General observations of a dogs body worker on a cropping farm.


General observations of a dogs body worker on a cropping farm.

I worked 3 seasons on a cropping farm that grew wheat of various varieties, barley, oats and occasionally peas. They were very good people to work for and considered highly intelligent by their peers and the district in general, and this is remaining anonymous so as to not disrespect anyone.

However, having a close relative involved in organic farming and seeing his results, and the lack of chemical influence in achieving those results; it started me thinking more about why we do what we do.

The cropping farmer I worked for yielded up with the world record boys, 8 to 9 tons of wheat hectare which was considered impressive. But what really gets interesting is how we achieved those huge yields and the costs involved. Really, when it comes down to it, profit should be the measuring stuck, rather than production. I remember hearing regularly that his costs were too high.

So I started casually asking questions to show an interest in what he did and why, and he was only too happy to share his knowledge with me. He used 650kg of urea per crop. Considering a heavy user in the dairy industry is around 150kg/ha per year, this is rather a lot.

My opinion is that this probably increased to this level over time.  Due to the soils hammering and depletion, he had to keep increasing his nitrogen rate to maintain the flash yields. Another point to consider is that Urea was $800 dollars per tone back then, and climbed to over $1000 dollars.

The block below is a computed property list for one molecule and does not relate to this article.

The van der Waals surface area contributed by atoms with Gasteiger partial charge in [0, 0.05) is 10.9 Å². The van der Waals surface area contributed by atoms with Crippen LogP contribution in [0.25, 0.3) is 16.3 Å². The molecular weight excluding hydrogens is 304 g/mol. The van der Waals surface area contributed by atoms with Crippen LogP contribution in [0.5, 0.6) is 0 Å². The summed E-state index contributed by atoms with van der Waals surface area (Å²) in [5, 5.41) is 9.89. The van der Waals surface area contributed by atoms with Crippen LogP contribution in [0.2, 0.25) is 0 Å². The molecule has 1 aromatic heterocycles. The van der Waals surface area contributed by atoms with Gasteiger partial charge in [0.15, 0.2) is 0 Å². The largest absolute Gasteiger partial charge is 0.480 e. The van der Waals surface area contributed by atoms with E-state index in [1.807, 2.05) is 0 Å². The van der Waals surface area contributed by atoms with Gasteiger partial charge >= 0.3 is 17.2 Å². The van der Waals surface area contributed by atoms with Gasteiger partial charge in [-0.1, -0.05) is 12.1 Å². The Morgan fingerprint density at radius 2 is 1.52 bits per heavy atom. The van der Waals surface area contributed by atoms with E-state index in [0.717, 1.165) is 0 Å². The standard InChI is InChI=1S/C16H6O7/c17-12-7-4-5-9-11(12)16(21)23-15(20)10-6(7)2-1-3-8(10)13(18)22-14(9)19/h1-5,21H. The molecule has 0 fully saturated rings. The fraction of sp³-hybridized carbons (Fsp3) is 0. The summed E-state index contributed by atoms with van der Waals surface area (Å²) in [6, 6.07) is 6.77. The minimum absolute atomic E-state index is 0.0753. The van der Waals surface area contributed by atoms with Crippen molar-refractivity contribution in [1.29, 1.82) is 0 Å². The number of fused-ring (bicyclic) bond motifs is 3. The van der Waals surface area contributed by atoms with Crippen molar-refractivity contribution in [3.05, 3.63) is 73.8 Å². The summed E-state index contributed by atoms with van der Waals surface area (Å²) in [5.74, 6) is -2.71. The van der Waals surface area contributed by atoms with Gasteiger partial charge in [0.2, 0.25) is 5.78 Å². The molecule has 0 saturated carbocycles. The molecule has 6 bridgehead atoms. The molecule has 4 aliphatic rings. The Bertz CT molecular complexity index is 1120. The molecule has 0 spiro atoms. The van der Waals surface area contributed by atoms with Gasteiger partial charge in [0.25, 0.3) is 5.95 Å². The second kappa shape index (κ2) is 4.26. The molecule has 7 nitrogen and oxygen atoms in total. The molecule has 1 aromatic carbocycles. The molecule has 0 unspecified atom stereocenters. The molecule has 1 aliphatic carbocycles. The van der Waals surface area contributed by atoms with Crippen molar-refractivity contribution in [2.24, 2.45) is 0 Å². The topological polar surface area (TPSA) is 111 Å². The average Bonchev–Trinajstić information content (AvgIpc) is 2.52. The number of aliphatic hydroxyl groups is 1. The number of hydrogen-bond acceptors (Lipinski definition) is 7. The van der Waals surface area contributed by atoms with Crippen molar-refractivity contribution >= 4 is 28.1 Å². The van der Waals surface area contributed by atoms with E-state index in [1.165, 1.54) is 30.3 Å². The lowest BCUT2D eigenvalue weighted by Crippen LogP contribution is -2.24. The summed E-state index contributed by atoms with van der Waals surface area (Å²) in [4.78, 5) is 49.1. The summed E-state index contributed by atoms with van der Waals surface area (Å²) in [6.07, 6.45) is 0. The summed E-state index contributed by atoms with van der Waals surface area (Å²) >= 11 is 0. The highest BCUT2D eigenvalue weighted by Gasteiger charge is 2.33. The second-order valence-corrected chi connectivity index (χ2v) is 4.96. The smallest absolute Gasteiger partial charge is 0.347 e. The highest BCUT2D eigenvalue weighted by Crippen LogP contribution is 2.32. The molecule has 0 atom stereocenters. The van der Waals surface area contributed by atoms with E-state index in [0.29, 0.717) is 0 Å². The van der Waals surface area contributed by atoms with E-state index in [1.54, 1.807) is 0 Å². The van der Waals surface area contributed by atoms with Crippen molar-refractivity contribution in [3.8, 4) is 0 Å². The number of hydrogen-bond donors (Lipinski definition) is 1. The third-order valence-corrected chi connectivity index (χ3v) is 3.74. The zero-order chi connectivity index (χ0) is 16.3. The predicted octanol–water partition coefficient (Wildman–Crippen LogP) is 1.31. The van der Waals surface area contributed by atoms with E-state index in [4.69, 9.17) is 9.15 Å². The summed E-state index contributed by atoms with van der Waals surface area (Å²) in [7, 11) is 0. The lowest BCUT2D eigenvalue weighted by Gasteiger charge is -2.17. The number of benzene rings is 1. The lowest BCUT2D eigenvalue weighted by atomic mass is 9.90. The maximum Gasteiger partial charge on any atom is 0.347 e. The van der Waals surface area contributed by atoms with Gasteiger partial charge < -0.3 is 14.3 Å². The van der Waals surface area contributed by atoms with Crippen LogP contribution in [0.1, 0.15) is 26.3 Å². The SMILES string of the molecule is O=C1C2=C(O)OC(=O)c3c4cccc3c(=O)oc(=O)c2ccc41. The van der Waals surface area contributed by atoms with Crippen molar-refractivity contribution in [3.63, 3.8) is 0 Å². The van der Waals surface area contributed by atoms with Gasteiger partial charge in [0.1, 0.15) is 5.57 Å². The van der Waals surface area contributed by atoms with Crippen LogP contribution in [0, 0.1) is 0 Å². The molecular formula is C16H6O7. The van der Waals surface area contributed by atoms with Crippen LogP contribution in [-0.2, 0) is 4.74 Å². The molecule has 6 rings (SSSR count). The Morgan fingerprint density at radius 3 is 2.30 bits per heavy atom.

While I don’t know the finer points, I do know that he applied a lot of potassium chloride, super phosphate and I remember seeing yellow sulphur on the ground at various times. As a side note, the local fertiliser store  got a digger in with a pick attachment on and ripped up the crust on the concrete floor that had formed over the years from wet trucks driving on and squashing the spilt fertiliser on the floor. It was 2 foot deep in places, all manner of fertiliser types.

They ran it though a rock crusher from a quarry nearby and the boss got heaps of it spread because it was cheap. It had the consistency of gravel and I have no idea how you actually measured what it had in it.

But the real impression that I won’t forget is the amount of chemicals we used. He used Round-Up before he ploughed; He used Round-up as a straw shortener, and he even sprayed Round-up before he harvested to help lower the moisture percentage of the crop and make it easier to dry. I remember following him as he sprayed treflon on a paddock destined for a pea crop. I had to flexify the grub flat stick behind him to work the chemical into the soil.

There were fungicide applications at timed intervals and even the seed we used had been coated in fungicide. He mentioned aphids once, so I imagine there was pesticide applied as well. All of which costs thousands of dollars and is considered the right thing to do to have a successful crop. I even remember a particularly wet crop of winter wheat being threatened with zillions of slugs that turned up, so he bought 2 x 44 gallon drums with removable lids, full of Mesuril Slug pellets, and spread them over everything. The question was never asked “Why do I have slugs”, it was just, here is a problem, how do I treat it? More poison.

He was not a bad person or anything. It was just the only system he knew, or wanted to know. And he knew it well; he could rattle off obscure chemical products for any weed or pest you could come up with. Knowledge, whether good or bad, is power. There is pride in knowing something that others don’t and anything that contradicts that knowledge is a threat. It isn’t even considered, it is just rejected.